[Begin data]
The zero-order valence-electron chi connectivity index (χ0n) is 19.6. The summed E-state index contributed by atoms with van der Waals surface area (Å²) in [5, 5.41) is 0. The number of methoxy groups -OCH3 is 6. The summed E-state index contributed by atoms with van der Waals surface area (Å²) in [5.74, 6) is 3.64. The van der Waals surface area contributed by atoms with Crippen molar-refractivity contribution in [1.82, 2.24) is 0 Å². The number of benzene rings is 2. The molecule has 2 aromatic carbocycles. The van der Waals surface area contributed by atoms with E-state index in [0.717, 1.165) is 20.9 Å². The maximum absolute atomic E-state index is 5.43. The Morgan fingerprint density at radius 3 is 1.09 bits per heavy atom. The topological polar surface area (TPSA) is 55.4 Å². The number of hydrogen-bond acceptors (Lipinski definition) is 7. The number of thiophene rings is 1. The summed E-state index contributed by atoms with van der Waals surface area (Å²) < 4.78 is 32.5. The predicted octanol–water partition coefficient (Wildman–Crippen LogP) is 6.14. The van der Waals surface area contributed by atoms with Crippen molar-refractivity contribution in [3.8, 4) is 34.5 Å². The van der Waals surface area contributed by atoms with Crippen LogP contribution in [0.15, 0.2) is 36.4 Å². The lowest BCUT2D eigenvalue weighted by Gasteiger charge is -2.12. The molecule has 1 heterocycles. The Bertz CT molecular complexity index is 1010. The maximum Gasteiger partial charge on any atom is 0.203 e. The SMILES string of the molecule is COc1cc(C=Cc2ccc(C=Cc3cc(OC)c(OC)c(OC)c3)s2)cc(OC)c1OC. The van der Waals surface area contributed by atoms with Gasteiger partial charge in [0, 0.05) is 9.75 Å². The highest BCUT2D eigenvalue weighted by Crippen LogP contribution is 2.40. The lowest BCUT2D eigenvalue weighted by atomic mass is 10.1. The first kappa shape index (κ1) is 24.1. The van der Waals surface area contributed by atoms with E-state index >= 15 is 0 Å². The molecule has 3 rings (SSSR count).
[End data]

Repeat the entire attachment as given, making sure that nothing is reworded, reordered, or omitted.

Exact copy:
The zero-order valence-electron chi connectivity index (χ0n) is 19.6. The summed E-state index contributed by atoms with van der Waals surface area (Å²) in [5, 5.41) is 0. The number of methoxy groups -OCH3 is 6. The summed E-state index contributed by atoms with van der Waals surface area (Å²) in [5.74, 6) is 3.64. The van der Waals surface area contributed by atoms with Crippen molar-refractivity contribution in [1.82, 2.24) is 0 Å². The number of benzene rings is 2. The molecule has 2 aromatic carbocycles. The van der Waals surface area contributed by atoms with E-state index in [0.717, 1.165) is 20.9 Å². The maximum absolute atomic E-state index is 5.43. The Morgan fingerprint density at radius 3 is 1.09 bits per heavy atom. The topological polar surface area (TPSA) is 55.4 Å². The number of hydrogen-bond acceptors (Lipinski definition) is 7. The number of thiophene rings is 1. The summed E-state index contributed by atoms with van der Waals surface area (Å²) < 4.78 is 32.5. The predicted octanol–water partition coefficient (Wildman–Crippen LogP) is 6.14. The van der Waals surface area contributed by atoms with Crippen molar-refractivity contribution in [3.8, 4) is 34.5 Å². The van der Waals surface area contributed by atoms with Crippen LogP contribution in [0.15, 0.2) is 36.4 Å². The lowest BCUT2D eigenvalue weighted by Gasteiger charge is -2.12. The molecule has 1 heterocycles. The Bertz CT molecular complexity index is 1010. The maximum Gasteiger partial charge on any atom is 0.203 e. The SMILES string of the molecule is COc1cc(C=Cc2ccc(C=Cc3cc(OC)c(OC)c(OC)c3)s2)cc(OC)c1OC. The van der Waals surface area contributed by atoms with Gasteiger partial charge in [0, 0.05) is 9.75 Å². The highest BCUT2D eigenvalue weighted by Crippen LogP contribution is 2.40. The lowest BCUT2D eigenvalue weighted by atomic mass is 10.1. The first kappa shape index (κ1) is 24.1. The van der Waals surface area contributed by atoms with E-state index >= 15 is 0 Å². The molecule has 3 rings (SSSR count).